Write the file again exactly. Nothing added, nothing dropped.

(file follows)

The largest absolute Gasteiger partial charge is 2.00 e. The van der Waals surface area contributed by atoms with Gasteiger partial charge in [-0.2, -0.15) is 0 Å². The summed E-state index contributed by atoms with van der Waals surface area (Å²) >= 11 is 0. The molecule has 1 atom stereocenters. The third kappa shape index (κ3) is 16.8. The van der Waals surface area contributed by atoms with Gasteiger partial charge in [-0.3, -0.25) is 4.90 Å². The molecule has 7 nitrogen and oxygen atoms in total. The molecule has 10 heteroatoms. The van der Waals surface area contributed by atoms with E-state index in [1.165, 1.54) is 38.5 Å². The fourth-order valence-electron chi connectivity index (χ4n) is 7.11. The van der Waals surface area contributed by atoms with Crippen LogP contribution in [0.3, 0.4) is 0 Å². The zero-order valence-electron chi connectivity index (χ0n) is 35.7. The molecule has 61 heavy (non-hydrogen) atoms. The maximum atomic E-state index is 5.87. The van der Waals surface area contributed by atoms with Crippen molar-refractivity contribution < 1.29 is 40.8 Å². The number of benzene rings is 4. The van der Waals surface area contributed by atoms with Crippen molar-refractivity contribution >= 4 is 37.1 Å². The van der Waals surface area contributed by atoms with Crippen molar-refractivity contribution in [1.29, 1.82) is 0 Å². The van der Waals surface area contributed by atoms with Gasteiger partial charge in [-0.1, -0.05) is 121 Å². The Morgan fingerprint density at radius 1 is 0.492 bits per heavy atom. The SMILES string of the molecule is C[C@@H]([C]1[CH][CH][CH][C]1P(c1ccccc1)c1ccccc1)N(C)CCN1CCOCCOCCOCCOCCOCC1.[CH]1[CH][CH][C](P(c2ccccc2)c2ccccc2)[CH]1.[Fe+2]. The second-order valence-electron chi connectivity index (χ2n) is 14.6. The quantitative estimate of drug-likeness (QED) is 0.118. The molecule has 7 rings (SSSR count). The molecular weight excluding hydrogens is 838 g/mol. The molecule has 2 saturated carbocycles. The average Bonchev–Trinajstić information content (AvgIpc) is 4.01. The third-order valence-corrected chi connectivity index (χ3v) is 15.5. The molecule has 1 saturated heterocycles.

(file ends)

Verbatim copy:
The largest absolute Gasteiger partial charge is 2.00 e. The van der Waals surface area contributed by atoms with Gasteiger partial charge in [-0.2, -0.15) is 0 Å². The summed E-state index contributed by atoms with van der Waals surface area (Å²) >= 11 is 0. The molecule has 1 atom stereocenters. The third kappa shape index (κ3) is 16.8. The van der Waals surface area contributed by atoms with Gasteiger partial charge in [-0.3, -0.25) is 4.90 Å². The molecule has 7 nitrogen and oxygen atoms in total. The molecule has 10 heteroatoms. The van der Waals surface area contributed by atoms with E-state index in [1.165, 1.54) is 38.5 Å². The fourth-order valence-electron chi connectivity index (χ4n) is 7.11. The van der Waals surface area contributed by atoms with Crippen LogP contribution in [0.3, 0.4) is 0 Å². The zero-order valence-electron chi connectivity index (χ0n) is 35.7. The molecule has 61 heavy (non-hydrogen) atoms. The maximum atomic E-state index is 5.87. The van der Waals surface area contributed by atoms with Crippen molar-refractivity contribution < 1.29 is 40.8 Å². The number of benzene rings is 4. The van der Waals surface area contributed by atoms with Crippen molar-refractivity contribution >= 4 is 37.1 Å². The van der Waals surface area contributed by atoms with Crippen molar-refractivity contribution in [1.29, 1.82) is 0 Å². The van der Waals surface area contributed by atoms with Gasteiger partial charge in [-0.1, -0.05) is 121 Å². The Morgan fingerprint density at radius 1 is 0.492 bits per heavy atom. The SMILES string of the molecule is C[C@@H]([C]1[CH][CH][CH][C]1P(c1ccccc1)c1ccccc1)N(C)CCN1CCOCCOCCOCCOCCOCC1.[CH]1[CH][CH][C](P(c2ccccc2)c2ccccc2)[CH]1.[Fe+2]. The second-order valence-electron chi connectivity index (χ2n) is 14.6. The quantitative estimate of drug-likeness (QED) is 0.118. The molecule has 7 rings (SSSR count). The molecular weight excluding hydrogens is 838 g/mol. The molecule has 2 saturated carbocycles. The average Bonchev–Trinajstić information content (AvgIpc) is 4.01. The third-order valence-corrected chi connectivity index (χ3v) is 15.5. The molecule has 1 saturated heterocycles.